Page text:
A Draught for a Dead Man
Caroline Roe sets her medieval mystery in a locale other than England and makes its main character unique in both ethnicity and disability. A medieval scholar, she delivers rich and impeccably authentic historical detail. However, there is little beyond a fresh setting, an unconventional detective, and good history to recommend this first hardcover in the Chronicles of Isaac of Girona.
Isaac, a blind Jewish physician in thirteenth-century Spain, is called upon by a colleague to treat a very unusual patient – a man whose identity must remain unspoken, but whose garments mark him as a noble. Who tried to beat the man to death, and why? And why must the very name of Isaac’s patient remain unknown?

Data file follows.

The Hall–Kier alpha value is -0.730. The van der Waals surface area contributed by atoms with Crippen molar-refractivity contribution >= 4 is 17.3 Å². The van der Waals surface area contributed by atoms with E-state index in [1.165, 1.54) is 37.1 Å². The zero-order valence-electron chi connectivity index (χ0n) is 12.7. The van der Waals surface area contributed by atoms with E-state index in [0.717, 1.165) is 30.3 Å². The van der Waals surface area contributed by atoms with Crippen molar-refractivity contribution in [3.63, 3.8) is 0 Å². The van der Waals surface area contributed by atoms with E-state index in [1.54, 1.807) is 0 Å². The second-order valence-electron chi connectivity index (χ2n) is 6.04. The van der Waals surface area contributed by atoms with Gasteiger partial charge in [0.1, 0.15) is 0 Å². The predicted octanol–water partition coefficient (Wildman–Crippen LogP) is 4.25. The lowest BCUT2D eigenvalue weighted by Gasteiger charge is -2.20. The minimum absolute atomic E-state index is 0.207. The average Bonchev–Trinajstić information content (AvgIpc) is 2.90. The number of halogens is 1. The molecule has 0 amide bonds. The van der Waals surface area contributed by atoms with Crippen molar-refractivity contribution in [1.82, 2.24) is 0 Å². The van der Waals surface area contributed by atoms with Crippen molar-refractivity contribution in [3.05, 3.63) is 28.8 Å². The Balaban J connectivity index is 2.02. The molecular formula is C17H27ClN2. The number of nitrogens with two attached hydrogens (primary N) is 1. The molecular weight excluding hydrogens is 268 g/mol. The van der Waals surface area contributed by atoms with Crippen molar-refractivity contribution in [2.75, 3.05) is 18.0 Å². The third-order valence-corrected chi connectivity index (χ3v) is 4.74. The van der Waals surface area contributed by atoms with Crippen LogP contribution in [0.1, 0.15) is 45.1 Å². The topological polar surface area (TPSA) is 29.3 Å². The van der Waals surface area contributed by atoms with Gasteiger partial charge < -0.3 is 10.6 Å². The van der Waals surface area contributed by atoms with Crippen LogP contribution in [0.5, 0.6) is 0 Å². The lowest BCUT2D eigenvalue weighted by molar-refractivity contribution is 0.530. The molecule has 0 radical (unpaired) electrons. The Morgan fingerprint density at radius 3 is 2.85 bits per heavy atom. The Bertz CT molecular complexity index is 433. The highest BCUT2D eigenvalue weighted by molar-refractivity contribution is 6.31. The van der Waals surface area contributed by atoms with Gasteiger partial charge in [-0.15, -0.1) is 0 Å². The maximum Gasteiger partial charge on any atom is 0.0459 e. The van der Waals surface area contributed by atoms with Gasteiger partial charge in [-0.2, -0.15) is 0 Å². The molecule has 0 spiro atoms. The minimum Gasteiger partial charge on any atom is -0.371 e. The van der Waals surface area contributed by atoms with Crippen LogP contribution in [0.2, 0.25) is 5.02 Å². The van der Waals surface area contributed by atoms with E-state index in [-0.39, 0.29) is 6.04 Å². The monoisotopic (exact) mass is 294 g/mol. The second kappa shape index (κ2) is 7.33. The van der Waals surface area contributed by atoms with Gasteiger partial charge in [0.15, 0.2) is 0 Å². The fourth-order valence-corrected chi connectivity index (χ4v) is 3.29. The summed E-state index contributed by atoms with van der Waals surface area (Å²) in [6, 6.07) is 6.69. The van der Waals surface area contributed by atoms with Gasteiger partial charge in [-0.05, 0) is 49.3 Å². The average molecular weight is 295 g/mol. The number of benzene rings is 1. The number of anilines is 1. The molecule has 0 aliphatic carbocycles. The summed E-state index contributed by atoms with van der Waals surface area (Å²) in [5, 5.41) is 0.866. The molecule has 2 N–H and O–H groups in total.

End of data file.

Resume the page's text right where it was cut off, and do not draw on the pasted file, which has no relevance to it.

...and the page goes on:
The mystery itself is awkwardly crafted, with the culprits pinpointed early on. Some characters could be fascinating, yet they’re never brought into clear focus. Even Isaac himself, who is sharper without his vision than most of us are with it, never quite comes to life. Ms. Roe’s prose is colorless for the most part and is peppered with statements of the obvious.